Harrison: If we are serious about being a majority party, if we are serious about being a party in all 50 states, that means you have to make investments in those areas. Because if we are not serious, the strategy to ever get the Senate control back won’t happen—because you can’t just cede a state to the other side and allow their foundation and their base to be higher each election cycle. That means that you have to begin investing long-term in some of these states where the prospects are not bright right now. If you don’t compete, you know you aren’t going to win. We see the investment that we’ve seen in places like Georgia and Arizona. Virginia is a perfect example.

Dovere: Isn’t the lesson for Republicans that their policies and approach to politics worked and there is support for them, even though you and other Democrats insisted that they were so wrong for the last few years?

Harrison: It may work for Donald Trump.

Dovere: But they won and Trump lost.

Harrison: Donald Trump won in North Carolina and South Carolina. They are just riding the coattails of Trump. The question is, will it work without Trump? And my hypothesis is it won’t. The people here still don’t like Lindsey Graham. They held their nose because they want to support Donald Trump, the folks who voted for him.

Dovere: But he won by a lot. He beat you by a lot.

Harrison: We had 900,000 people who voted straight-ticket Republican. Is that voting for Lindsey Graham, or is it just voting for the Republican ticket? This race would have been totally different if it was two years from now or two years prior, because it would have been Lindsey Graham running on Lindsey Graham’s record in and of itself.

Dovere: What do you make of the calls that Graham has been making to Georgia, Arizona, and Nevada to question the votes that came in for Biden?

Harrison: My grandma used to say, if you buy some rotten apples, don’t be surprised if you find worms. That’s totally the case with Lindsey Graham. Folks here in South Carolina knew what they were buying, and they weren’t fresh, good apples. And instead of this guy focusing on COVID—because it’s spiking here in South Carolina too —instead of focusing on the restaurants that are closing and aren’t opening, the health-care deficiencies, what is Lindsey Graham doing right now? He’s calling up the secretary of state in Georgia.

Dovere: Do you think he broke the law?

Harrison: That’s what investigations have to do, is find out. We wouldn’t be asking these questions if we thought it was appropriate. So at the very least, it’s not appropriate and he should know better. It’s not like he’s some new kid in Congress. He’s been there for 25 years.

Dovere: You’ve talked about building resources for future candidates in South Carolina. There’s another Senate race and a governor’s race in South Carolina in 2022. Are you going to be in either of those?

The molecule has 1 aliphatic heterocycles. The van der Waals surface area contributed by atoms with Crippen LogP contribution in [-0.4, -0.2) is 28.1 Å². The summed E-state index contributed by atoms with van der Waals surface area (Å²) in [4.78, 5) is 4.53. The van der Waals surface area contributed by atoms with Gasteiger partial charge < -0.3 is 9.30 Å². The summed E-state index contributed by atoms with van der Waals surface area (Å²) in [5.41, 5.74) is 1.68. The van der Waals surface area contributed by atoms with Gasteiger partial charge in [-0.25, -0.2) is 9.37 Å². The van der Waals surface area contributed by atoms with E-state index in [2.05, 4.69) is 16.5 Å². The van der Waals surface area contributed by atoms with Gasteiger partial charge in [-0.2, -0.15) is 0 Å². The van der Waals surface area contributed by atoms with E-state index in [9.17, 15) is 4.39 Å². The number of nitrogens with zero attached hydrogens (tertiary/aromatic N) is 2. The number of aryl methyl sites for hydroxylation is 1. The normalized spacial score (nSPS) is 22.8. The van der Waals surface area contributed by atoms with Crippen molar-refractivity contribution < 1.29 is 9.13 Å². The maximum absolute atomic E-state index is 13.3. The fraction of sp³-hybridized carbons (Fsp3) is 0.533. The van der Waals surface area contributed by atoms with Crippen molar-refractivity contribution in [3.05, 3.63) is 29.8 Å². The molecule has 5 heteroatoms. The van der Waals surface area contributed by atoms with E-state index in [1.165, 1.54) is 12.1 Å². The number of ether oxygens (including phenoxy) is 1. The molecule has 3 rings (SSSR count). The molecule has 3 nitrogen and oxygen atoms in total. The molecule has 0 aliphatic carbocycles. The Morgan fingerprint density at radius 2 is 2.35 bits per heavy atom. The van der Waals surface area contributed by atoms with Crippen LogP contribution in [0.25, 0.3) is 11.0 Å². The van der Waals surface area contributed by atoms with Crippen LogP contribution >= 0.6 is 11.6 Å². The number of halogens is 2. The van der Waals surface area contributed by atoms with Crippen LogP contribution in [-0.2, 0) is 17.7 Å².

Harrison: Not that I know of, in terms of my name on the ballot. That would be new to me.

Dovere: Are you ready to say outright that you’d want to be DNC chair instead?

Harrison: The president-elect is going to have to make that decision. But let me tell you, my number gets called, and I’m there. I believe that I bring some unique skills to bear. I’ve served as the associate chair of the DNC, so I know the building. I’ve been a state-party chair, worked on Capitol Hill at the highest level, so I know members of Congress. I’ve been a candidate. I’ve raised more money than any other Senate candidate in history. So all of the things that you think you need in a DNC chair, I think I’d bring some skills to bear. I would love to serve in that capacity if asked.

Dovere: If you were the chair of the party, how would you say the party should handle issues like embracing socialism or “Defund the police”?

Harrison: I tell folks to reflect the values of the folks in your district. And that’s the thing that is really, really important. We aren’t a cookie-cutter party, and that means we’re not going to take cookie-cutter approaches. I already said I don’t believe in defunding the police. I said it multiple times every time I got out there. The nature of these things, people go and try to tag you with things even when you don’t believe them. But we can’t be afraid as a party to tag them back. If there’s anybody that’s for defunding the police, it’s the Republican Party. Donald Trump submitted a budget this year that cuts $500 million from community policing. Right now, they haven’t passed the Heroes Act in the Senate, which means that police departments across this country—I know several here in South Carolina—they had to cut their budgets by millions of dollars because they had not gotten the support they needed from the federal government.

Dovere: Many will look at this PAC and believe it’s all about softening the ground to be DNC chair. Are they wrong?

Harrison: If anybody knows me, they know that this fits right into my wheelhouse. I am a broken damn record as it relates to building capacity in the state.